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Portrait of William Smith (1769-1839)

William Smith

Portrait in oils of William Smith, by Hugues Fourau, 1837. (GSL/POR/15)

Provenance: presented to the Society by William Smith (of Cheltenham), 1880. 

William Smith and map
The Society's copy of the Smith's map, in front of which is a plaster portrait bust of Smith (GSL/POR/28), based on the marble original by Matthew Noble, 1848. Photograph by Alistair Fyfe, 2009.
The second of two figures from the Society’s major portrait collection who was not a member of the Society. William Smith, the son of an Oxfordshire blacksmith, was the first person to recognise the importance of fossils in identifying strata of equivalent age, thus enabling rocks to be correlated across country. Using his geological knowledge, he made his living as a surveyor and engineer and his work involved him travelling up and down the country, during which he recorded the rocks he saw. The principal result of this first hand observational work, was his map of England and Wales (published in 1815) - the first geological map of a country ever made.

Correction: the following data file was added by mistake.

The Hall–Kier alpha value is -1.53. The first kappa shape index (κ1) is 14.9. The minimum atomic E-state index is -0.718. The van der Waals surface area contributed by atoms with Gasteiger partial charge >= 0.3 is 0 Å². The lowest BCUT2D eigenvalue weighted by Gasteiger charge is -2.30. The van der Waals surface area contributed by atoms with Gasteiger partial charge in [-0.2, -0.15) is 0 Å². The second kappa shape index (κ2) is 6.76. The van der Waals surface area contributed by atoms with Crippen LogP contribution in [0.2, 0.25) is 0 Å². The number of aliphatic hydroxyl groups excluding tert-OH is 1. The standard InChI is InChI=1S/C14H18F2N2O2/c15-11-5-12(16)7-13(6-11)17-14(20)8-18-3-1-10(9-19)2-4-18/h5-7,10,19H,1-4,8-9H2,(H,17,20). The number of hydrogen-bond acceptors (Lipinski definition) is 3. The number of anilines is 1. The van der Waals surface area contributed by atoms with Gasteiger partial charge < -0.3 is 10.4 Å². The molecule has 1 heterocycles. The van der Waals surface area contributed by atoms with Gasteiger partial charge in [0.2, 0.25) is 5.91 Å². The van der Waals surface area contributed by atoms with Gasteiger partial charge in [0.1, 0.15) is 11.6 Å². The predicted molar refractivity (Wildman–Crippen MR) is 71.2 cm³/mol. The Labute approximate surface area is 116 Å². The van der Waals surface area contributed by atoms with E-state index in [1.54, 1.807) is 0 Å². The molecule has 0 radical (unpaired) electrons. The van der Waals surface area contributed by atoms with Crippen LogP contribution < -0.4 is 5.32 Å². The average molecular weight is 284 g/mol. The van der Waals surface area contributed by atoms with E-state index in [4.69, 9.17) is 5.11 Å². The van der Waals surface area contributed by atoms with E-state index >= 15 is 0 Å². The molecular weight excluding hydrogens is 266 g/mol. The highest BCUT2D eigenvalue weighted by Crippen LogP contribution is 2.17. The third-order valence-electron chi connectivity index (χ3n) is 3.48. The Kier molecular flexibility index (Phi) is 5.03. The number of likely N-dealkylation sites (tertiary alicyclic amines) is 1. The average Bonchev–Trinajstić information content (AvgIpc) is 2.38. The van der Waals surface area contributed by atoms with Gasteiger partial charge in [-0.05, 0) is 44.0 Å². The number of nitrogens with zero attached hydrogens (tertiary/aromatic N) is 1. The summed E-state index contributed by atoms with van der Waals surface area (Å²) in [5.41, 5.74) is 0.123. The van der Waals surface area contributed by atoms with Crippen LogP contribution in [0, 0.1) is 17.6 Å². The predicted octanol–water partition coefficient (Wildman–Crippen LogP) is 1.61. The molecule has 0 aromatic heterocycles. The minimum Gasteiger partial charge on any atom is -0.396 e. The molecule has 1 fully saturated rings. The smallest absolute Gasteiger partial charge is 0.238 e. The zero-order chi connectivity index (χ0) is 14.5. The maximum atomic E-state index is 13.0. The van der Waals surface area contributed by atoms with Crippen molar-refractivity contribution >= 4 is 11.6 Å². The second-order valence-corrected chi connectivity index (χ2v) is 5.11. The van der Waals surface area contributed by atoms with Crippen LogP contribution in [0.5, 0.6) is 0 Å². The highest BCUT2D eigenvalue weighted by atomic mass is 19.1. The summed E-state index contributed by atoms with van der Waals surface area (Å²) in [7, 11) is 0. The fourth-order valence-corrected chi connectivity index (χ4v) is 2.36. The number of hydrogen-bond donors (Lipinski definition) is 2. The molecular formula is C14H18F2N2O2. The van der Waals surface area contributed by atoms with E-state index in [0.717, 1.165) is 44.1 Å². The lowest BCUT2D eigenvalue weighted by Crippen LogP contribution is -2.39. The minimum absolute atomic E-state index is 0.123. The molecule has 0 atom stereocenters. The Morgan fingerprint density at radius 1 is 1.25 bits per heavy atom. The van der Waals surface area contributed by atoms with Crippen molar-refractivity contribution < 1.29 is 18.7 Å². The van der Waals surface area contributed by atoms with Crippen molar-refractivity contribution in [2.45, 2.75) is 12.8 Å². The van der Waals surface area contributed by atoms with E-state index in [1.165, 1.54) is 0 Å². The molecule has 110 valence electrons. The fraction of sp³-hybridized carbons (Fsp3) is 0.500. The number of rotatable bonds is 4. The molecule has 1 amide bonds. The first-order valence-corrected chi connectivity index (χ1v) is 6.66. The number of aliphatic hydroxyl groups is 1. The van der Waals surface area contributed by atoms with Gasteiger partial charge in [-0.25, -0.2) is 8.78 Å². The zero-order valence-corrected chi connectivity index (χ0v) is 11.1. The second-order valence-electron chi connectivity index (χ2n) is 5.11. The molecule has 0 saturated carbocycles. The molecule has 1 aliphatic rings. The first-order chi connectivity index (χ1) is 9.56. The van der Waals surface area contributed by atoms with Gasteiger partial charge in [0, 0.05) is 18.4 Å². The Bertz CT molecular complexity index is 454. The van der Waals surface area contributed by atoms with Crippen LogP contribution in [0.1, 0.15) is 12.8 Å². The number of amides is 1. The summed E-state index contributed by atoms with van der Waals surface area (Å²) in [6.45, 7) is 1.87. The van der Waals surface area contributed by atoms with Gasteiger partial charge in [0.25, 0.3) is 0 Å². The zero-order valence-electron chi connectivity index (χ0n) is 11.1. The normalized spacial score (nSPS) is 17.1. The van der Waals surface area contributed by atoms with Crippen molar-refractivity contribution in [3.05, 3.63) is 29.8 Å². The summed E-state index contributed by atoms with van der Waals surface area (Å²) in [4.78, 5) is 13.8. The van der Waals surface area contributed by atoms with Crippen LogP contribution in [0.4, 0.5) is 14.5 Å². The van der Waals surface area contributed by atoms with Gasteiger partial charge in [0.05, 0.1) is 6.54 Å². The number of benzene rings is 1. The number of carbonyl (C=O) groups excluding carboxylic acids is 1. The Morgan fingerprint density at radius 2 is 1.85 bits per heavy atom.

Despite this achievement, Smith was never a Fellow of the Society, probably due to his low social and economic status.  ‘Strata Smith’ or ‘The Father of English Geology’ was, however, the recipient of the first Wollaston Medal in 1831 – still the Society’s highest award.

Another image of William Smith can be found in our painting The British Association at Newcastle.